There are some persons who are naturally inclined to be wise in their own conceits. They in their self-assurance entertain no doubt in their own minds of their ability to undertake any task that may come in their way and carry it through to a successful issue.
We smile at the one who, when asked whether he could play the piano, replied that he could not say, because he had never tried. There was weightier truth in the speaker's remark than is generally suspected. For it is often by our failures that we learn our shortcomings. A trial of his fingers on the piano would have demonstrated to others his inability to produce a series of harmonious sounds, and, possibly, to our friend himself. Then, having learned his own incompetency by the little experiment, he would be in that modest and receptive frame of mind which makes an apt scholar.
Now in the Christian life it is also often true that its great practical truths are only learned after personal failure. When a real effort to obey the word of God proves disastrous, then one's own weakness is discovered.
It may be that you have discovered that on the eve of some great spiritual enterprise your courage often fails you, and you become a deserter. You may also have found that something within you hinders you from speaking the truth at the critical moment, or from speaking kindly to those who are unfriendly to you, or from exhibiting a spirit of meekness when you are abused because you are a follower of Christ. In spite of many good resolutions, you may have to confess that you frequently fall into an angry mood and a display of ill temper most unbecoming in you, a follower of Christ Jesus the Lord.
Do you know why it is that such failures continue in spite of repeated attempts on your part to prevent them? Have you learned that the cause lies in yourself? that you lack power to overcome your own evil propensities? and that you are without the strength needful to battle successfully against your own nature?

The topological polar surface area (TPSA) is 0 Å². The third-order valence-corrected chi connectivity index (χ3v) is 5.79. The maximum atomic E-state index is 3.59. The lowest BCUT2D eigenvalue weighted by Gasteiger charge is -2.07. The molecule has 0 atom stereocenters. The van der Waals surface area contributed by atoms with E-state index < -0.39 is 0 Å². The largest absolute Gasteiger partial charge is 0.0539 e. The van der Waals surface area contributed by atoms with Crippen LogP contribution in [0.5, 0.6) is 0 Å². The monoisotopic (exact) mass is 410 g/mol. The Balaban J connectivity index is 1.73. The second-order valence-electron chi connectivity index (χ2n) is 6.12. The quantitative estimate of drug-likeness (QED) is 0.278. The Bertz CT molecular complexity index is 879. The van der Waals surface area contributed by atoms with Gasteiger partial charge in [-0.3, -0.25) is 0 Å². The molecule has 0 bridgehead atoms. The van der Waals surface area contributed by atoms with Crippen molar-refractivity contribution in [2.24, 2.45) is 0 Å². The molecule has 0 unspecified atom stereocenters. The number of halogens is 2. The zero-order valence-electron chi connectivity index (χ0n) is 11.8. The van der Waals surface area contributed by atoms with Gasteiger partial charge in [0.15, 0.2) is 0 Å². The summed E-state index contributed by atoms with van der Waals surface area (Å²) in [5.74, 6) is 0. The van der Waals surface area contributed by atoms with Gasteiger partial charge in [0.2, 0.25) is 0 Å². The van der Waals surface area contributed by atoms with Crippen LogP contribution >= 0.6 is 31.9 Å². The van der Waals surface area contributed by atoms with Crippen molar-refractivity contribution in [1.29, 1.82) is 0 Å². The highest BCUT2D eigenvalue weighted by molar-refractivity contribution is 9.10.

To such as admit their own personal weakness in this matter this letter is addressed. The writer wishes to point out that in this disheartening difficulty which arises because one is unable to do what is right and true and gracious although with all his heart he wished to do it, scripture shows a way out of the difficulty, so that there is no need for any to give up the task in despair. He who finds that when he would do good, evil is present with him (Rom. 7:21) is instructed where to look for help.
Clearly, if you cannot by your unaided efforts practice the good habits enjoined upon you, and if your holy desires are ever thwarted by the hateful, contrary disposition dwelling within you, you need a sympathising Helper, a Deliverer apart from yourself. It is wretched to be failing continually, to be dragged down daily by a dead weight of sin from which you cannot free yourself. If then you cry out in the words of Paul, "O wretched man that I am! who shall deliver me from this death? "the words that follow point you to the Lord Jesus: "I thank God through Jesus Christ our Lord" (Rom. 7:24, 25).
You will observe that there are definite stages in the practical lesson of these verses; first, the admission of helplessness; secondly, the prayer for a Helper; and, thirdly, the knowledge that there is One, no stranger to you, who stands, as it were, at your very elbow, ready to give you what you are seeking. Perhaps it has never yet entered your thoughts that such a Deliverer is available for you. You may have imagined that, having been made a child of God, you are expected to live righteously, soberly, and godly before Him by your own persevering efforts under some intensive system of self-culture.